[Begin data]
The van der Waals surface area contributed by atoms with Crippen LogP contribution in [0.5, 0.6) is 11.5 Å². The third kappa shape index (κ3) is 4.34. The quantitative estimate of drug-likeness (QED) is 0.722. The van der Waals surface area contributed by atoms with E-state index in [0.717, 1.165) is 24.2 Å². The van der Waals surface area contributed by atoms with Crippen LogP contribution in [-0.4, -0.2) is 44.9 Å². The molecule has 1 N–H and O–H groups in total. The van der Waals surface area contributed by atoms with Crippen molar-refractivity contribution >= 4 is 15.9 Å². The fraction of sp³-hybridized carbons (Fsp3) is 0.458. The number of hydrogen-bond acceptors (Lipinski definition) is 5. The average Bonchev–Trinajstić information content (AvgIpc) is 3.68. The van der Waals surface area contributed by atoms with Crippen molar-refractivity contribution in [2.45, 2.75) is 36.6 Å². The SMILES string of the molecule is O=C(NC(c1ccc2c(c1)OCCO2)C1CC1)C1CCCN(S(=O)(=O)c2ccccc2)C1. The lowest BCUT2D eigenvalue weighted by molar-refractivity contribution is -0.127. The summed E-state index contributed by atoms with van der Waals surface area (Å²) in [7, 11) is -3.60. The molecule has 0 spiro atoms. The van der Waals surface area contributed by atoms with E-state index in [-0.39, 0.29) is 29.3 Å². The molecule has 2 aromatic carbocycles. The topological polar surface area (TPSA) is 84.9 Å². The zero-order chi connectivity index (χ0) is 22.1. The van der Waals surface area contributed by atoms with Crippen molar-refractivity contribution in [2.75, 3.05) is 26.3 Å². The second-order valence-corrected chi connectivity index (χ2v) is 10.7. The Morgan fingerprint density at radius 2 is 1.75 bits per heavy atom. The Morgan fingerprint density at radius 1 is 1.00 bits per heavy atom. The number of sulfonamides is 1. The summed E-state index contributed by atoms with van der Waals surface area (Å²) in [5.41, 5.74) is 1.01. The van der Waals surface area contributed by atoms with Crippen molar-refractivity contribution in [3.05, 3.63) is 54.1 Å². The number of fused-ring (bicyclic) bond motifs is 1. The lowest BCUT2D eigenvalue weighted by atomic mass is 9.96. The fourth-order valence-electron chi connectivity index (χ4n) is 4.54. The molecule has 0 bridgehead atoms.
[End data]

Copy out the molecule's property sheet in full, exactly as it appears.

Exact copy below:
The van der Waals surface area contributed by atoms with Crippen LogP contribution in [0.5, 0.6) is 11.5 Å². The third kappa shape index (κ3) is 4.34. The quantitative estimate of drug-likeness (QED) is 0.722. The van der Waals surface area contributed by atoms with E-state index in [0.717, 1.165) is 24.2 Å². The van der Waals surface area contributed by atoms with Crippen LogP contribution in [-0.4, -0.2) is 44.9 Å². The molecule has 1 N–H and O–H groups in total. The van der Waals surface area contributed by atoms with Crippen molar-refractivity contribution >= 4 is 15.9 Å². The fraction of sp³-hybridized carbons (Fsp3) is 0.458. The number of hydrogen-bond acceptors (Lipinski definition) is 5. The average Bonchev–Trinajstić information content (AvgIpc) is 3.68. The van der Waals surface area contributed by atoms with Crippen molar-refractivity contribution in [2.45, 2.75) is 36.6 Å². The SMILES string of the molecule is O=C(NC(c1ccc2c(c1)OCCO2)C1CC1)C1CCCN(S(=O)(=O)c2ccccc2)C1. The lowest BCUT2D eigenvalue weighted by molar-refractivity contribution is -0.127. The summed E-state index contributed by atoms with van der Waals surface area (Å²) in [7, 11) is -3.60. The molecule has 0 spiro atoms. The van der Waals surface area contributed by atoms with E-state index in [-0.39, 0.29) is 29.3 Å². The molecule has 2 aromatic carbocycles. The topological polar surface area (TPSA) is 84.9 Å². The zero-order chi connectivity index (χ0) is 22.1. The van der Waals surface area contributed by atoms with Crippen molar-refractivity contribution in [2.75, 3.05) is 26.3 Å². The second-order valence-corrected chi connectivity index (χ2v) is 10.7. The Morgan fingerprint density at radius 2 is 1.75 bits per heavy atom. The Morgan fingerprint density at radius 1 is 1.00 bits per heavy atom. The number of sulfonamides is 1. The summed E-state index contributed by atoms with van der Waals surface area (Å²) in [5.41, 5.74) is 1.01. The van der Waals surface area contributed by atoms with Crippen molar-refractivity contribution in [3.05, 3.63) is 54.1 Å². The number of fused-ring (bicyclic) bond motifs is 1. The lowest BCUT2D eigenvalue weighted by atomic mass is 9.96. The fourth-order valence-electron chi connectivity index (χ4n) is 4.54. The molecule has 0 bridgehead atoms.